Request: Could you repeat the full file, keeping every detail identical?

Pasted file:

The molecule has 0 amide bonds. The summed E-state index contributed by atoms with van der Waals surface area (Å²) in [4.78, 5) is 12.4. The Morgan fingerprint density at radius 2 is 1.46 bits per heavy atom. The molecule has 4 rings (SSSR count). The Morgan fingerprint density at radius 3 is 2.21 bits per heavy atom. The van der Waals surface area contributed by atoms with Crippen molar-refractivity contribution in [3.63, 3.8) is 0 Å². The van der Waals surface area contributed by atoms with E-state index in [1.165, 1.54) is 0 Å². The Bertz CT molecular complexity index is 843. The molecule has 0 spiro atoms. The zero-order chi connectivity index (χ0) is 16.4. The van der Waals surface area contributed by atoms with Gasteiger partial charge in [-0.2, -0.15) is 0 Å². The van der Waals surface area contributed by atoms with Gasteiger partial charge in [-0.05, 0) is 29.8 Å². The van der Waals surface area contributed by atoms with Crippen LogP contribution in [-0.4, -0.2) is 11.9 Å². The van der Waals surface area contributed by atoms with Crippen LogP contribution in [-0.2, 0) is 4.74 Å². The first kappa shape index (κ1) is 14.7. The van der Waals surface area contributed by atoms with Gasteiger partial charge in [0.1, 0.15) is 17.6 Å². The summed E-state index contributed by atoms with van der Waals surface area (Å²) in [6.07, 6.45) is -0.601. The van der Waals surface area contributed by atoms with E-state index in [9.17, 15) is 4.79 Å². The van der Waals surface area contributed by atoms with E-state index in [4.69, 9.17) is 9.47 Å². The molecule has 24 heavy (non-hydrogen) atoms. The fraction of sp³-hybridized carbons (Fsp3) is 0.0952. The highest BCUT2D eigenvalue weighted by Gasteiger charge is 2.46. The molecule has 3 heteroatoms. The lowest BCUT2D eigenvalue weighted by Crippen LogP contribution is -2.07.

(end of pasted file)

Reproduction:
The molecule has 0 amide bonds. The summed E-state index contributed by atoms with van der Waals surface area (Å²) in [4.78, 5) is 12.4. The Morgan fingerprint density at radius 2 is 1.46 bits per heavy atom. The molecule has 4 rings (SSSR count). The Morgan fingerprint density at radius 3 is 2.21 bits per heavy atom. The van der Waals surface area contributed by atoms with Crippen molar-refractivity contribution in [3.63, 3.8) is 0 Å². The van der Waals surface area contributed by atoms with E-state index in [1.165, 1.54) is 0 Å². The Bertz CT molecular complexity index is 843. The molecule has 0 spiro atoms. The zero-order chi connectivity index (χ0) is 16.4. The van der Waals surface area contributed by atoms with Gasteiger partial charge in [-0.2, -0.15) is 0 Å². The van der Waals surface area contributed by atoms with Gasteiger partial charge in [-0.05, 0) is 29.8 Å². The van der Waals surface area contributed by atoms with Crippen LogP contribution in [-0.4, -0.2) is 11.9 Å². The van der Waals surface area contributed by atoms with Crippen LogP contribution in [-0.2, 0) is 4.74 Å². The first kappa shape index (κ1) is 14.7. The van der Waals surface area contributed by atoms with Gasteiger partial charge in [0.1, 0.15) is 17.6 Å². The summed E-state index contributed by atoms with van der Waals surface area (Å²) in [6.07, 6.45) is -0.601. The van der Waals surface area contributed by atoms with E-state index in [9.17, 15) is 4.79 Å². The van der Waals surface area contributed by atoms with E-state index in [4.69, 9.17) is 9.47 Å². The molecule has 24 heavy (non-hydrogen) atoms. The fraction of sp³-hybridized carbons (Fsp3) is 0.0952. The highest BCUT2D eigenvalue weighted by Gasteiger charge is 2.46. The molecule has 3 heteroatoms. The lowest BCUT2D eigenvalue weighted by Crippen LogP contribution is -2.07.